Symporters are secondary active transporters that move two substances in the same direction. For example, the sodium-glucose symporter uses sodium ions to “pull” glucose molecules into the cell. Because cells store glucose for energy, glucose is typically at a higher concentration inside of the cell than outside. However, due to the action of the sodium-potassium pump, sodium ions will easily diffuse into the cell when the symporter is opened. The flood of sodium ions through the symporter provides the energy that allows glucose to move through the symporter and into the cell, against its concentration gradient.
Conversely, antiporters are secondary active transport systems that transport substances in opposite directions. For example, the sodium-hydrogen ion antiporter uses the energy from the inward flood of sodium ions to move hydrogen ions (H+) out of the cell. The sodium-hydrogen antiporter is used to maintain the pH of the cell's interior.
Other forms of active transport do not involve membrane carriers.
Three Forms of Endocytosis
Phagocytosis and pinocytosis take in large portions of extracellular material, and they are typically not highly selective in the substances they bring in. Cells regulate the endocytosis of specific substances via receptor-mediated endocytosis.
In contrast with endocytosis,
Pancreatic Cells' Enzyme Products
View the University of Michigan WebScope at http://virtualslides.med.umich.edu/Histology/EMsmallCharts/3%20Image%20Scope%20finals/226%20-%20Pancreas_001.svs/view.apml to explore the tissue sample in greater detail.
Diseases of the…:
Cell: Cystic Fibrosis
Cystic fibrosis (CF) affects approximately 30,000 people in the United States, with about 1,000 new cases reported each year. The genetic disease is most well known for its damage to the lungs, causing breathing difficulties and chronic lung infections, but it also affects the liver, pancreas, and intestines. Only about 50 years ago, the prognosis for children born with CF was very grim—a life expectancy rarely over 10 years. Today, with advances in medical treatment, many CF patients live into their 30s.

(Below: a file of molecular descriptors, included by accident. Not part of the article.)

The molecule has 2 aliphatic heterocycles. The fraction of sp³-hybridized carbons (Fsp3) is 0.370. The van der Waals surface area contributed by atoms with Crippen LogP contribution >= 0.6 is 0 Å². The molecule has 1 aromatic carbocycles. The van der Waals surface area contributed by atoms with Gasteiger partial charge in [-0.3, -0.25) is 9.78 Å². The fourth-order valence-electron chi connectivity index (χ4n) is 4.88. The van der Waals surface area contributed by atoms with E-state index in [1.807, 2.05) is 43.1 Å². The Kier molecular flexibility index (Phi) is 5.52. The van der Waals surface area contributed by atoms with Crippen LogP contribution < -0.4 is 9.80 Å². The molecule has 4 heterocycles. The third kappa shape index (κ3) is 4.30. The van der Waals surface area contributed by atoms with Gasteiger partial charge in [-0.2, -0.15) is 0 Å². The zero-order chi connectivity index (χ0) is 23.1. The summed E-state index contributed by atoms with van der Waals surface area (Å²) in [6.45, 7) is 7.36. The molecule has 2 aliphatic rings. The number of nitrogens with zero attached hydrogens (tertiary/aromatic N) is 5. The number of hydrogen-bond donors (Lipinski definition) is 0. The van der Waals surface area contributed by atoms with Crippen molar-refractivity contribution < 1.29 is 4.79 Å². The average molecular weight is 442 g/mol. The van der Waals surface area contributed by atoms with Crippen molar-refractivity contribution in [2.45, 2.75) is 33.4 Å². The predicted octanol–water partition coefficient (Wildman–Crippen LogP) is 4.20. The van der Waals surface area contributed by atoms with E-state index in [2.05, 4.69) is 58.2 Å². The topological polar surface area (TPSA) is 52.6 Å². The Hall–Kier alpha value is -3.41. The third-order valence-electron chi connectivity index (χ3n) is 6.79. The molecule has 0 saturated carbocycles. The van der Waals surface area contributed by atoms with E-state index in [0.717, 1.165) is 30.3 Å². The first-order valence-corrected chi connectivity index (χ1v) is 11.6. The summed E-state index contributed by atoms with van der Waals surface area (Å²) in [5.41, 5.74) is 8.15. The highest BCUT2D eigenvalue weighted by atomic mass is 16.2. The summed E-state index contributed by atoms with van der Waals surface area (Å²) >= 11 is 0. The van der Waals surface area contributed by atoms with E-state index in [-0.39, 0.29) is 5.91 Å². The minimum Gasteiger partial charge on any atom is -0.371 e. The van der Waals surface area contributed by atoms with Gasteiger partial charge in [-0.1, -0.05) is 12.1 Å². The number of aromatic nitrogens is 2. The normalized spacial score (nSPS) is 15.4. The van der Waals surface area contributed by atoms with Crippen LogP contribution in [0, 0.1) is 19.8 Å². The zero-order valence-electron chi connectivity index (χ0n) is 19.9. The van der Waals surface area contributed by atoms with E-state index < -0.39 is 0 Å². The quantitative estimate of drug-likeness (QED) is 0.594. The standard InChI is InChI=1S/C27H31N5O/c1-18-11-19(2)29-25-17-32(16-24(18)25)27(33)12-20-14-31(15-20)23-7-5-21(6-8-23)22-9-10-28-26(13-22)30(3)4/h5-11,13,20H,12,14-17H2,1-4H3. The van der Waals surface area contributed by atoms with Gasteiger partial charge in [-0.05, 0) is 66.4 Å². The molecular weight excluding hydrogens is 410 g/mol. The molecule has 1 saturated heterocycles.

The symptoms of CF result from a malfunctioning membrane ion channel called the cystic fibrosis transmembrane conductance regulator, or CFTR. In healthy people, the CFTR protein is an integral membrane protein that transports Cl– ions out of the cell. In a person who has CF, the gene for the CFTR is mutated, thus, the cell manufactures a defective channel protein that typically is not incorporated into the membrane, but is instead degraded by the cell.
The CFTR requires ATP in order to function, making its Cl– transport a form of active transport. This characteristic puzzled researchers for a long time because the Cl– ions are actually flowing down their concentration gradient when transported out of cells. Active transport generally pumps ions against their concentration gradient, but the CFTR presents an exception to this rule.
In normal lung tissue, the movement of Cl– out of the cell maintains a Cl–-rich, negatively charged environment immediately outside of the cell. This is particularly important in the epithelial lining of the respiratory system. Respiratory epithelial cells secrete mucus, which serves to trap dust, bacteria, and other debris. A cilium (plural = cilia) is one of the hair-like appendages found on certain cells. Cilia on the epithelial cells move the mucus and its trapped particles up the airways away from the lungs and toward the outside. In order to be effectively moved upward, the mucus cannot be too viscous; rather it must have a thin, watery consistency. The transport of Cl– and the maintenance of an electronegative environment outside of the cell attract positive ions such as Na+ to the extracellular space. The accumulation of both Cl– and Na+ ions in the extracellular space creates solute-rich mucus, which has a low concentration of water molecules. As a result, through osmosis, water moves from cells and extracellular matrix into the mucus, “thinning” it out. This is how, in a normal respiratory system, the mucus is kept sufficiently watered-down to be propelled out of the respiratory system.